Through the process of our global perspectives lessons we were introduced to the staggering problem of textile waste.
We first met the culprit in a group walk where we were asked to notice blatant mishaps and problems throughout the community. As a class we were able to identify the significant problem of litter in our streets. Once we observed and understood the magnitude of the bigger picture, we were able to delve deeper and locate a significant problem hidden from the lights of the mainstream media; textile waste. Textile waste is a material that is deemed unusable for its original purpose by the owner. Textile waste can include fashion and textile industry waste, created during fibre, textile and clothing production, and consumer waste, created during consumer use and disposal. At first glance, we were completely oblivious to the glaring issue however, upon further investigation we were at once taken aback by the substantial problem. Essentially, the striking problem of textile waste is woven together by two different complications; the wasteful process of creation and the vast amounts of fabric being wasted.
The hidden process of the shirt you are wearing right now creates immense amounts of pollution. Firstly, the sheer amounts of greenhouse gases emitted is more than the aviation and shipping industries combined. To put that into perspective, if the aviation industry was considered a country, it would rank in the top 10 emitters, not taking into account the deleterious shipping industry. Additionally, the water pollution is unheard of with rivers in China changing colour due to the use of dye in clothes. Moreover, due to the blooming of such industries, organisations are not reluctant to expand with estimates believing that the fashion industry will in the future demand 35% more land and 50% more water. This obscene increase is due to the rapidly growing rise in consumption, with consumers taking in almost 62 million tonnes of clothes in 2015. Furthermore, estimates lead us to believe that this will almost double by 2030 with it increasing to approximately 102 million tonnes. This is significant to textile waste as with the amount of devastation this procedure creates major amounts are tossed away with no second thought, with more than 900,000 tonnes of fabric being thrown away in U.S alone, which is not the biggest manufacturer in the world.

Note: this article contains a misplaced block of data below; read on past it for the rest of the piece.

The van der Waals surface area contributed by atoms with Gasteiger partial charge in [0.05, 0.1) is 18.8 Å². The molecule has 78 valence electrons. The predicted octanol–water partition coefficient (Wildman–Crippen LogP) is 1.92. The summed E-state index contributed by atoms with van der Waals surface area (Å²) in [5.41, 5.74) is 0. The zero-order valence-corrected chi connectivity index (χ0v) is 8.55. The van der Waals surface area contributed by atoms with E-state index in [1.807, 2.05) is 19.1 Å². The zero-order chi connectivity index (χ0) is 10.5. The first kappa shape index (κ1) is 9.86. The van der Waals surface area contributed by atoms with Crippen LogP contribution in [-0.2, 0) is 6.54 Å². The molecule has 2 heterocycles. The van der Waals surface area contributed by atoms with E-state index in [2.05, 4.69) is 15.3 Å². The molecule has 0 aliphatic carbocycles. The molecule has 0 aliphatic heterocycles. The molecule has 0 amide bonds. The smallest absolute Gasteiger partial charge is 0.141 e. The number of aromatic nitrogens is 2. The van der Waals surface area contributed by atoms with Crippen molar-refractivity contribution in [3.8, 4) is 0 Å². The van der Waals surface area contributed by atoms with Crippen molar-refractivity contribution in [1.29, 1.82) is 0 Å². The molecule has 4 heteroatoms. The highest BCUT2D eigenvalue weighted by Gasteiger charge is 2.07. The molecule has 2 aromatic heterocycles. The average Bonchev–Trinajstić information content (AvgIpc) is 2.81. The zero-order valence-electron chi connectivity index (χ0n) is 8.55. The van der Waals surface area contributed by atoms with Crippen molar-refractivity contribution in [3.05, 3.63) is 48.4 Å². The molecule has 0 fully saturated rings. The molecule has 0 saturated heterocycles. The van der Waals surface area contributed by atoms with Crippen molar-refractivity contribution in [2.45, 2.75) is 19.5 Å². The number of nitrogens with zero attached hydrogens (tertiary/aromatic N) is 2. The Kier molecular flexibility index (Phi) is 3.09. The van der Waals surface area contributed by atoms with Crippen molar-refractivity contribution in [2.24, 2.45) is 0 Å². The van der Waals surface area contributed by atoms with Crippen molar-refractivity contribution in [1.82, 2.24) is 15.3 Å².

However, in an effort to combat this problem we have decided to begin recycling and re-using products in an environmentally friendly manner. We have been able to collect large amounts of unneeded fabric. And with this we split into groups and started little passion projects, such as making a flag, classroom cushions and reusable grocery bags, purely using the waste we have gathered. We do this with the aim of understanding and experiencing the incredible amounts of waste being created as you read this.
In conclusion we as a class were able to learn about the concealed issue of textile waste and experience it in depth with our own eyes.